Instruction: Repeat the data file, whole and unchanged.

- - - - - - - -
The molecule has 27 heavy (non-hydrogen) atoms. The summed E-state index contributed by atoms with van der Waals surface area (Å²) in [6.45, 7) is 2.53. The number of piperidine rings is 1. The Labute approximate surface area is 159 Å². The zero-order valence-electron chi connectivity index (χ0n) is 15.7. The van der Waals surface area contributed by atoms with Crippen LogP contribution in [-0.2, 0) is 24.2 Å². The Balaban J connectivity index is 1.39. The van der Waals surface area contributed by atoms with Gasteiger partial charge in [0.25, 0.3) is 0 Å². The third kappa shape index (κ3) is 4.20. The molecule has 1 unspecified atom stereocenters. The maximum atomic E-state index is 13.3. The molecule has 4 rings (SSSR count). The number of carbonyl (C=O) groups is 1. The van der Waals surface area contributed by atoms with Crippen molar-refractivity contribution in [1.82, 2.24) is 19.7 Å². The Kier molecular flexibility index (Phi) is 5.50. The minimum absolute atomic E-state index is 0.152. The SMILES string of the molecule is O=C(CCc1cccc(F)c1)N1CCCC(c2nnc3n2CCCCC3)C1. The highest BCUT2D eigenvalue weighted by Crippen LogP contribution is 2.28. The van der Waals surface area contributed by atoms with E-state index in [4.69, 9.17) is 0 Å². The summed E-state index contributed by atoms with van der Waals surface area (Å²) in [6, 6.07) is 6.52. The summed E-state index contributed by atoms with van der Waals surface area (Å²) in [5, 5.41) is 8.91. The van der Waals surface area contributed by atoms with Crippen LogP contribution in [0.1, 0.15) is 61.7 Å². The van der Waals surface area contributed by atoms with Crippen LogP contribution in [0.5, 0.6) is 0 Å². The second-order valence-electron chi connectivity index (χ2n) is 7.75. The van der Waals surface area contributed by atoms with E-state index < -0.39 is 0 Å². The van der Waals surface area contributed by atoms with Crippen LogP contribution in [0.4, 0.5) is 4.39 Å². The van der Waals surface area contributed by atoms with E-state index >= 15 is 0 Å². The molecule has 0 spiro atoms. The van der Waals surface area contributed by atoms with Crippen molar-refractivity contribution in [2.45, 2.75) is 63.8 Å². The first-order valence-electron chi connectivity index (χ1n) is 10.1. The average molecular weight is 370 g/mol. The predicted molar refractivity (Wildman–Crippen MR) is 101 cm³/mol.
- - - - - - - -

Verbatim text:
The molecule has 27 heavy (non-hydrogen) atoms. The summed E-state index contributed by atoms with van der Waals surface area (Å²) in [6.45, 7) is 2.53. The number of piperidine rings is 1. The Labute approximate surface area is 159 Å². The zero-order valence-electron chi connectivity index (χ0n) is 15.7. The van der Waals surface area contributed by atoms with Crippen LogP contribution in [-0.2, 0) is 24.2 Å². The Balaban J connectivity index is 1.39. The van der Waals surface area contributed by atoms with Gasteiger partial charge in [0.25, 0.3) is 0 Å². The third kappa shape index (κ3) is 4.20. The molecule has 1 unspecified atom stereocenters. The maximum atomic E-state index is 13.3. The molecule has 4 rings (SSSR count). The number of carbonyl (C=O) groups is 1. The van der Waals surface area contributed by atoms with Crippen molar-refractivity contribution in [1.82, 2.24) is 19.7 Å². The Kier molecular flexibility index (Phi) is 5.50. The minimum absolute atomic E-state index is 0.152. The SMILES string of the molecule is O=C(CCc1cccc(F)c1)N1CCCC(c2nnc3n2CCCCC3)C1. The highest BCUT2D eigenvalue weighted by Crippen LogP contribution is 2.28. The van der Waals surface area contributed by atoms with E-state index in [4.69, 9.17) is 0 Å². The summed E-state index contributed by atoms with van der Waals surface area (Å²) in [6, 6.07) is 6.52. The summed E-state index contributed by atoms with van der Waals surface area (Å²) in [5, 5.41) is 8.91. The van der Waals surface area contributed by atoms with Crippen LogP contribution in [0.1, 0.15) is 61.7 Å². The van der Waals surface area contributed by atoms with Crippen LogP contribution in [0.5, 0.6) is 0 Å². The second-order valence-electron chi connectivity index (χ2n) is 7.75. The van der Waals surface area contributed by atoms with E-state index < -0.39 is 0 Å². The van der Waals surface area contributed by atoms with Crippen LogP contribution in [0.4, 0.5) is 4.39 Å². The van der Waals surface area contributed by atoms with E-state index >= 15 is 0 Å². The molecule has 0 spiro atoms. The van der Waals surface area contributed by atoms with Crippen molar-refractivity contribution in [2.45, 2.75) is 63.8 Å². The first-order valence-electron chi connectivity index (χ1n) is 10.1. The average molecular weight is 370 g/mol. The predicted molar refractivity (Wildman–Crippen MR) is 101 cm³/mol.